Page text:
Bruce Bawer (New York, 31 oktober 1956)
When I Have Fears
When I have fears that I may cease to be
Before my pen has glean’d my teeming brain,
Before high-piled books, in charactery,
Hold like rich garners the full ripen’d grain;
When I behold, upon the night’s starr’d face,
Huge cloudy symbols of a high romance,
And think that I may never live to trace
Their shadows, with the magic hand of chance;
And when I feel, fair creature of an hour,
That I shall never look upon thee more,
Never have relish in the faery power
Of unreflecting love;–then on the shore
Of the wide world I stand alone, and think
Till love and fame to nothingness do sink.
Sonnet V. To A Friend Who Sent Me Some Roses
As late I rambled in the happy fields,
What time the skylark shakes the tremulous dew
From his lush clover covert;—when anew
Adventurous knights take up their dinted shields;
I saw the sweetest flower wild nature yields,
A fresh-blown musk-rose; ‘twas the first that threw
Its sweets upon the summer: graceful it grew
As is the wand that Queen Titania wields.
And, as I feasted on its fragrancy,
I thought the garden-rose it far excelled;
But when, O Wells! thy roses came to me,
My sense with their deliciousness was spelled:
Soft voices had they, that with tender plea
Whispered of peace, and truth, and friendliness unquelled.
To A Cat
Cat! who has pass’d thy grand climacteric,
How many mice and rats hast in thy days
Destroy’d? How many tit-bits stolen? Gaze
With those bright languid segments green, and prick
Those velvet ears – but prythee do not stick
Thy latent talons in me – and tell me all thy frays,
Of fish and mice, and rats and tender chick;
Nay, look not down, nor lick thy dainty wrists, –
For all the wheezy asthma – and for all
Thy tail’s tip is nick’d off – and though the fists
Of many a maid have given thee many a maul,
Still is thy fur as when the lists
In youth thou enter’dst on glass-bottled wall.
John Keats (31 oktober 1795 – 23 februari 1821)
Portrety door William Hilton, vóór 1839
De Braziliaanse dichter Carlos Drummond de Andrade werd geboren op 31 oktober 1902 in Itabira, een klein dorpje in de staat Minas Gerais. Zie ook alle tags voor Carlos Drummond de Andrade op dit blog en ook mijn blog van 31 oktober 2010
Souvenir Of The Ancient World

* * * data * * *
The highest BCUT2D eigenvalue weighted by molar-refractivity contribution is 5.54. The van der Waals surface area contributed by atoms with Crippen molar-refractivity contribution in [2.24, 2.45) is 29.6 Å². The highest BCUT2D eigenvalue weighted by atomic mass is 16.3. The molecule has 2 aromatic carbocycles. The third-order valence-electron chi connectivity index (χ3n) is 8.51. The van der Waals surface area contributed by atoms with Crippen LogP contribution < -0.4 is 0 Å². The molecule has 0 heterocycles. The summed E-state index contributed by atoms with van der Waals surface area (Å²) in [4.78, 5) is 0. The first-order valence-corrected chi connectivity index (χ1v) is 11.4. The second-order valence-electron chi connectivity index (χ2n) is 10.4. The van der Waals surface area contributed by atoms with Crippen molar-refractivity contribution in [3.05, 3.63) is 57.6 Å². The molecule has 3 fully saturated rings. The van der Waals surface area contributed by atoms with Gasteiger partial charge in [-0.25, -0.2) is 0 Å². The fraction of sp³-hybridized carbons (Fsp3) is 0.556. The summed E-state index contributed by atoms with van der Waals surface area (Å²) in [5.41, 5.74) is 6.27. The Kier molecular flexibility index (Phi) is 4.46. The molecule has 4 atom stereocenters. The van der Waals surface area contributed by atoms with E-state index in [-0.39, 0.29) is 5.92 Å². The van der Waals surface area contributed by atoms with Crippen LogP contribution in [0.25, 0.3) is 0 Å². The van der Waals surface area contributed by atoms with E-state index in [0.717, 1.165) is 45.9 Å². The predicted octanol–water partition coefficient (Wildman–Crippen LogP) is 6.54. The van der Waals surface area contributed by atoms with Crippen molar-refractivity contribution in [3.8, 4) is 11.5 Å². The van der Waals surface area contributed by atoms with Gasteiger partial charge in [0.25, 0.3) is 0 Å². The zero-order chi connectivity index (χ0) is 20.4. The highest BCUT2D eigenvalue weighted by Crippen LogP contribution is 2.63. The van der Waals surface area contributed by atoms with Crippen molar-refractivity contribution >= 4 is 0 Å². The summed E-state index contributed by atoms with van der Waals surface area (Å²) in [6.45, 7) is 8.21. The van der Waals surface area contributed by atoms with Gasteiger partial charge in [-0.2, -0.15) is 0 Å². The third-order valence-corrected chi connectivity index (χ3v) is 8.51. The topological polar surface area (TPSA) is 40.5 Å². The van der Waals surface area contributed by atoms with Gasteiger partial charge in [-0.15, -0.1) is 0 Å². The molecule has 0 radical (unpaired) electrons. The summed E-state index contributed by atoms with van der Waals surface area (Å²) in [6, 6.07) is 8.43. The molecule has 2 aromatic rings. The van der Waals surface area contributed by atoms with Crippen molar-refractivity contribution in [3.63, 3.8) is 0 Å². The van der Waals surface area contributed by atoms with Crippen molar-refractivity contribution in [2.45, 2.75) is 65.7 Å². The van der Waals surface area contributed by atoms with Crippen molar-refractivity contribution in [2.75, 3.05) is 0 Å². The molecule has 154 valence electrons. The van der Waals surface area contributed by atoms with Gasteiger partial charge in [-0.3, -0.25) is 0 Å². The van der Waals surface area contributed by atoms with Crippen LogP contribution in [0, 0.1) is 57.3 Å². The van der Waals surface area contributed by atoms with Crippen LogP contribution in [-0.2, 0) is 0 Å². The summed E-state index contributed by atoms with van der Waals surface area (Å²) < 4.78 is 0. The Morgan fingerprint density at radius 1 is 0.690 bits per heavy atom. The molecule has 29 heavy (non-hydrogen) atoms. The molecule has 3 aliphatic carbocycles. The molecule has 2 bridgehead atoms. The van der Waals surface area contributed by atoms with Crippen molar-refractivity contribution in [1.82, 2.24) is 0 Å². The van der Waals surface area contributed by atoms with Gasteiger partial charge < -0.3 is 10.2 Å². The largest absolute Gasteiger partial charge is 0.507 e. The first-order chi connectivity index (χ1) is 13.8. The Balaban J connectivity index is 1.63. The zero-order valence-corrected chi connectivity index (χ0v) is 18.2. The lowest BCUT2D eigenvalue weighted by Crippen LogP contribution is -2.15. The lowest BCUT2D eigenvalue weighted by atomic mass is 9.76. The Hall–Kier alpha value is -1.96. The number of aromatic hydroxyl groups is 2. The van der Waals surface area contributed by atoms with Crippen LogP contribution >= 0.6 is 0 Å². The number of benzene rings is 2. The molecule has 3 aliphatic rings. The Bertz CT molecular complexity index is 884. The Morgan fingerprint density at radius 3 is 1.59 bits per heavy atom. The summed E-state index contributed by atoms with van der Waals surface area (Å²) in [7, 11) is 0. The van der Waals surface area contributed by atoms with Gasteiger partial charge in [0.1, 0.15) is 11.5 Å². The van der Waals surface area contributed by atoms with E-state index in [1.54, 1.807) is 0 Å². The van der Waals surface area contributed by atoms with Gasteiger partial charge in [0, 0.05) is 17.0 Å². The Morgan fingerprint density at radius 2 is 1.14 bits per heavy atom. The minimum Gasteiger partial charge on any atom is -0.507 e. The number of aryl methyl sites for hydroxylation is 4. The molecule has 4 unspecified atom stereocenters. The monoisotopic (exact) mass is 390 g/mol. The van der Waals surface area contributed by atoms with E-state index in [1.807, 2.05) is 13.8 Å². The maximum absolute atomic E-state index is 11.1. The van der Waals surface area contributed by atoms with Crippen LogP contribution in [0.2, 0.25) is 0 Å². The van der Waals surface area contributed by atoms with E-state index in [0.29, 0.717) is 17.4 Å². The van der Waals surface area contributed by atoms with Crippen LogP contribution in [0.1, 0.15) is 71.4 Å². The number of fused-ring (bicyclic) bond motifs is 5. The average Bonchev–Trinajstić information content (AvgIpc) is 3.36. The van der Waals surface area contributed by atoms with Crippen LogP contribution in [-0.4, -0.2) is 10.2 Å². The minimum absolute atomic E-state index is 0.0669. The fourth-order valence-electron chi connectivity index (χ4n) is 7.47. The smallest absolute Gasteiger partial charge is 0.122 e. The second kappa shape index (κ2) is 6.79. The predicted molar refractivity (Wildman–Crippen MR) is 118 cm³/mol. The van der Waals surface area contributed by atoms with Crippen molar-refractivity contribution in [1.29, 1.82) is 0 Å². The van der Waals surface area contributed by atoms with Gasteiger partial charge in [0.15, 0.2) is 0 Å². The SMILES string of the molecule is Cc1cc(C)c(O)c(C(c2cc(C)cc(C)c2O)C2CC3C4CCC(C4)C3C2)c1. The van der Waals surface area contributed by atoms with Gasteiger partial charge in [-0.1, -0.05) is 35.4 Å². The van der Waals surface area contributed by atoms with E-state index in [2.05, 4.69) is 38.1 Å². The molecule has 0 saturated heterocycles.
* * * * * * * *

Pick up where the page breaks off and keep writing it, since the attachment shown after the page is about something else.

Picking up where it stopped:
Clara strolled in the garden with the children.
The sky was green over the grass,
the water was golden under the bridges,
other elements were blue and rose and orange,
a policeman smiled, bicycles passed,
a girl stepped onto the lawn to catch a bird,
the whole world–Germany, China–
all was quiet around Clara.
The children looked at the sky: it was not forbidden.
Mouth, nose, eyes were open. There was no danger.
What Clara feared were the flu, the heat, the insects.
Clara feared missing the eleven o’clock trolley:
She waited for letters slow to arrive,
She couldn’t always wear a new dress. But she strolled in the garden,
in the morning!
They had gardens, they had mornings in those days!
Boy Crying In The Night
In the warm, humid night, noiseless and dead, a boy cries.
His crying behind the wall, the light behind the window
are lost in the shadow of muffled footsteps, of tired voices.
Yet the sound of medicine poured into a spoon can be heard.
A boy cries in the night, behind the wall, across the street,
far away a boy cries, in another city,
in another world, perhaps.
And I see the hand that lifts the spoon while the other holds the head,
and I see the slick thread run down the boy’s chin,
and slip into the street, only a thread, and slip through the city.
And nobody else in the world exists but that boy crying.
Quadrilha (Square Dance)
João loved Teresa who loved Raimundo
who loved Maria who loved Joaquim
who loved Lili
who loved nobody.
João left to the United States,
Teresa to a convent,
Raimundo died in a crash,
Maria became an old maid,
Joaquim killed himself and Lili married J. Fernandes Pinto
who hadn’t been in the story.
Carlos Drummond de Andrade (31 oktober 1902 – 17 augustus 1987)
Zie voor nog meer schrijvers van de 31e oktober ook mijn vorige blog van vandaag.